6 observations: Pacers drop Bulls to 12th in East originally appeared on NBC Sports Chicago
The Indiana Pacers delivered a potentially crushing blow to the Chicago Bulls’ play-in chances Sunday afternoon at the United Center, prevailing 125-122 when Tyrese Haliburton sank a 30-foot 3-pointer with 2.7 seconds left and Nikola Vucevic missed a tying shot at the buzzer.
The loss wasted 42 points from Zach LaVine, whom the Pacers snuffed out on the final inbounds play with a thicket of bodies.
Although the teams now have identical 29-36 records, the Pacers nudged ahead in the play-in race by virtue of winning the season series 3-1. The Bulls currently sit 12th.
Here are six observations:
1. The Bulls continue to struggle in clutch games, which are defined by within five points or less with 5 minutes to play or less.
After going 25-16 last season, which tied for the third-most such victories in the league, the Bulls are now 11-22 in clutch games this season. That’s tied for the third-fewest such victories with the Detroit Pistons, ahead of only bottom-feeders in the Houston Rockets and San Antonio Spurs.
“We have not closed games well this year,” coach Billy Donovan said. “It’s not one thing. It’s been different things.”
2. On Sunday, Patrick Beverley pointed to offensive rebounding and transition opportunities, two areas that the guard said the Bulls addressed in practice.
That may make the Pacers’ 13 offensive rebounds and 20-8 edge in second-chance points and 24 points scored off the Bulls’ 15 turnovers even worse. Those are bigger reasons the Bulls lost than Haliburton’s heroics.
3. It’s not often you see a team shoot 60.8 percent and lose. That’s what happened to the Bulls, thanks to the aforementioned second-chance points and points off turnovers, but also a math problem that has plagued them all season.
That led to the Pacers attempting 94 field goals, 20 more than the Bulls. Worse, the Pacers attempted 44 3-pointers, double the Bulls’ 22 attempts.
The Bulls actually shot a good percentage from 3-point range, knocking down 10, including five from LaVine. But they still finished minus-18 from beyond the arc, a trend that has happened all season for the league’s lowest-volume 3-point shooting team both in terms of attempts and makes.
“Obviously, we don’t have the team that takes a lot of 3s. We have a couple guys on the team that take multiple 3s a game,” LaVine said. “But if a team is shooting 2 or 3 times more 3s than you, it’s tough unless you’re making a lot of twos.”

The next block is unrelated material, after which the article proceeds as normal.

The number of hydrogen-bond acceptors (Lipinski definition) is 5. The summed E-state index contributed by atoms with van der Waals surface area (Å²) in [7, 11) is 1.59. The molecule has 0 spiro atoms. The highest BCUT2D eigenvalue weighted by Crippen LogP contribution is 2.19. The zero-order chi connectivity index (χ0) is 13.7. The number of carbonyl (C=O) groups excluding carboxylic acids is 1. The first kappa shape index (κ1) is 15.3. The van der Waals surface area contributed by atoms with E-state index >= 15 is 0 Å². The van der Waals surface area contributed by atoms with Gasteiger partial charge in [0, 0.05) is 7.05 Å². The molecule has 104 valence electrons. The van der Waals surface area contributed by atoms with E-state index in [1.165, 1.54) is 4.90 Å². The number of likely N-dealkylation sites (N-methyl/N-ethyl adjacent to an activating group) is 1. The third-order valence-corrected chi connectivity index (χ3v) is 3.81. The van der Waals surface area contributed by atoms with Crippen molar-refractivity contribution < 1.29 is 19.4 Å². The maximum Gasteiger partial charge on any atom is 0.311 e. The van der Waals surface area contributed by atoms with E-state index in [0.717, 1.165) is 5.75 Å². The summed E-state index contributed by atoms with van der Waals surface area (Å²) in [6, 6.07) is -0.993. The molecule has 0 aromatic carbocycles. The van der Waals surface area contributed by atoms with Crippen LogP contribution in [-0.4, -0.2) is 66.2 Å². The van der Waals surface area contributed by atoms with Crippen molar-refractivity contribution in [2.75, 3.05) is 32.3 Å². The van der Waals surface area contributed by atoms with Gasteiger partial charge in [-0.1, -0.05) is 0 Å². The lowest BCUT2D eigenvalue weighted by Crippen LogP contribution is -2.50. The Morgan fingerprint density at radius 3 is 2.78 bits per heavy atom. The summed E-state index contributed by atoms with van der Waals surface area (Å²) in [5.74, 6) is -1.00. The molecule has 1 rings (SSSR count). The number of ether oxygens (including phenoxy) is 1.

4. Haliburton’s 3-pointer following tough defense from Beverley pushed the Bulls into need for a tying shot.
“He shot the ball and it went in,” Beverley said. “Good shot.”
Donovan said LaVine represented the primary option on the ensuing inbounds play, which LaVine said the Bulls changed over the course of consecutive timeouts.
“Try to get me to the top to get a 3,” LaVine said. “There was just a lot of clutter up there.”
DeMar DeRozan, who curled off a screen, represented a secondary option. So did Vucevic, who released the ball as a safety valve and turned and hoisted his tying attempt at the buzzer. Donovan called it a decent look, all things considered.
5. At 34.8 percent, the Bulls now own the NBA’s sixth-best odds to earn a top-four pick in June’s NBA draft. That’s what they need to keep their pick or else it conveys to the Orlando Magic, who sit just behind the Bulls in the standings.
The organization’s publicly stated goal is to make the playoffs, so don’t expect the Bulls to pivot and try to maximize their draft lottery odds. But the Bulls’ current 8.3 percent odds to win the No. 1 pick in the draft lottery, according to Tankathon.com, are greater than their current 5 percent odds to make the playoffs, according to FiveThirtyEight.com.
“As long as you got time, you got a chance,” DeRozan said.
Along those lines, DeRozan was sitting talking to the Bulls’ young core of Patrick Williams, Coby White and Ayo Dosunmu when reporters entered the locker room. DeRozan said the meeting centered on keeping “everybody on the same page” and pointing out nuances from the game that can impact winning.
Beverley said the Bulls’ mood remains “swaggy, always swaggy.”
6. LaVine continued his torrid play, knocking down 13 of 23 shots and 11 of 13 free throws behind his five 3-pointers. His 42 points marked his fifth 40-point game and fell one short of his season-high for points.
It also marked only the second time this season that LaVine has attempted 20 or more field goals in three straight games.
“I told you once I got healthy, I’d get back to playing the way I was supposed to. It takes time to get back to full strength,” LaVine said. “I feel I’ve been playing well. We just got to win games.”